Weehoo iGo Blast Tag Along Child Bicycle Trailer

Last updated date: June 14, 2021

DWYM Score

8.5

Weehoo iGo Blast Tag Along Child Bicycle Trailer

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We looked at the top Trailer Cycles and dug through the reviews from some of the most popular review sites. Through this analysis, we've determined the best Trailer Cycle you should buy.

Update as June 14, 2021:
Checkout The Best Trailer Cycles for a detailed review of all the top trailer cycles.

Overall Take

Designed for kids ages 1 to 4, this trailer cycle attaches to the back of your bike and has foot rests for little feet. The hitch is designed for easy installation and removal, so you won’t have to spend a lot of time getting ready for rides. Best of all, it's safe for the smallest riders.


In our analysis of 21 expert reviews, the Weehoo iGo Blast Tag Along Child Bicycle Trailer placed 6th when we looked at the top 9 products in the category. For the full ranking, see below.

From The Manufacturer

Safe, engaging, and fun, you and your kids will have a blast on long rides, around town, on singletrack, and everywhere else a bike can take you. Enjoy meltdown-free riding with the Weehoo iGo Blast. Fits ages 1 to 4 with quickly adjustable seat and harness. Maximum weight limit of 80 lbs.

Expert Reviews

Expert Summarized Score

7.7
3 expert reviews

User Summarized Score

9.1
220 user reviews

What experts liked

This seat provides a safe, carefree relaxed ride. It comes with a height adjusted harness and mounts to a bike easily.
- Two Wheeling Tots
This trailer is perfect for taking your kids on a bike ride and gives them an opportunity to engage more. This seat holds up to 80lbs.
- Stroller Buzz

What experts didn't like

You must keep the bike upright when loading your child into the seat.
- Two Wheeling Tots
It doesn't come with reflectors and safety buckles aren't reliable.
- Stroller Buzz

An Overview On Trailer Cycles

Bike trailers attach to the frame or rear axle of a bike, and they sit low to the ground. The children you’re pulling sit down in the enclosed trailer and are strapped in with harnesses. Some of the carriers in this category have enclosed zippered covers or canopies.

Most trailers have large wheels and often have tall, orange safety flags sticking up for added visibility. These trailers can sit one or two kids between ages 1 and 6. There will be a weight limit shown, and this should not be exceeded for safety’s sake. Many bike trailers provide additional storage in the back so you can toss in some bottles, diapers or groceries, but don’t put in more than you can pull.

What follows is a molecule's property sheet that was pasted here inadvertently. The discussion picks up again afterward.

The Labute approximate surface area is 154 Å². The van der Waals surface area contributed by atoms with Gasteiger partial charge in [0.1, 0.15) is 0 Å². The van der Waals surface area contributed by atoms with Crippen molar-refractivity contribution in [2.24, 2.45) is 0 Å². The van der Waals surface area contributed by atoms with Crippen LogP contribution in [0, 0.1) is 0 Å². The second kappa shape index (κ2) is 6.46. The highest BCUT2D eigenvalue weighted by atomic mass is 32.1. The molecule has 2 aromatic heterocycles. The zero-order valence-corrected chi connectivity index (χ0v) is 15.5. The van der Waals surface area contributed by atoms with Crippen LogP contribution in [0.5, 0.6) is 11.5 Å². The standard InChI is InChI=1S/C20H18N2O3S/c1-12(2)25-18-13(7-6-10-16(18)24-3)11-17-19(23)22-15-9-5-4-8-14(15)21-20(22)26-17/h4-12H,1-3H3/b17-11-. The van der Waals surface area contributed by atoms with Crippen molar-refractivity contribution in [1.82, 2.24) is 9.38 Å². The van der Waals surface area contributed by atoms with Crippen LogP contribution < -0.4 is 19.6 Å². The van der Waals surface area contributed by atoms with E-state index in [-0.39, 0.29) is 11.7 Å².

Trailer cycles are different. They are one-wheel extensions that connect to a rack on the back or the seat post. While they also have safety harnesses, they are not suited for kids under the age of 6. Some have pedals and/or handlebars, but pedaling is not needed to move the bicycle. There may also be footrests, as well.

Before buying a bike trailer or trailer cycle, see if you can try some out first. You need to be in good shape to pedal a bike while pulling that additional weight. Today’s models are better made and more lightweight than in the past, but you will still need to make sure that you can handle it before embarking on a long ride. If you can, it is a wonderful way to get some exercise with your family.

Many models also convert to strollers or joggers, which is a great feature to have. See how easily it does that before making a purchase; in many cases, the switch is not overly complicated. Also look for models that fold up easily. Safety features to look for include a five-point harness system, parking brake, hand and foot brakes, seatbelt padding and UV protection.

Wheel size is also important. Most of these trailers have 16- or 20-inch wheels. The larger size means more ground clearance, making it easier to cover different terrains. They also act as better shock absorbers and provide a smoother ride. The smaller wheels generally have plastic rims that are not as durable, so they might not last as long.

The Trailer Cycle Buying Guide

  • The American Academy of Pediatrics advises parents and caregivers not to place children under the age of one in bike-towed trailers.
  • Double trailers that accommodate two children are heavier to pull, but they are perfect for families with twins.
  • Bike trailers do not need their own brakes. If you use the trailer as a stroller or jogger, though, it must have a working brake system. Foot brakes are used in the stroller mode, while hand brakes are best for walking or running.
  • Both children and their parents or caregivers must wear helmets when biking, even when the child is enclosed in a trailer.
  • Large bike trailers should not be used on streets with cars. They take up a lot of room, and they present a hazard to drivers (as well as those riding inside). Use trailer cycles in your neighborhood and save the bike trailer for campgrounds, parks and other safer areas.
  • Always have a safety flag attached to the back of your trailer and follow the rules of the road.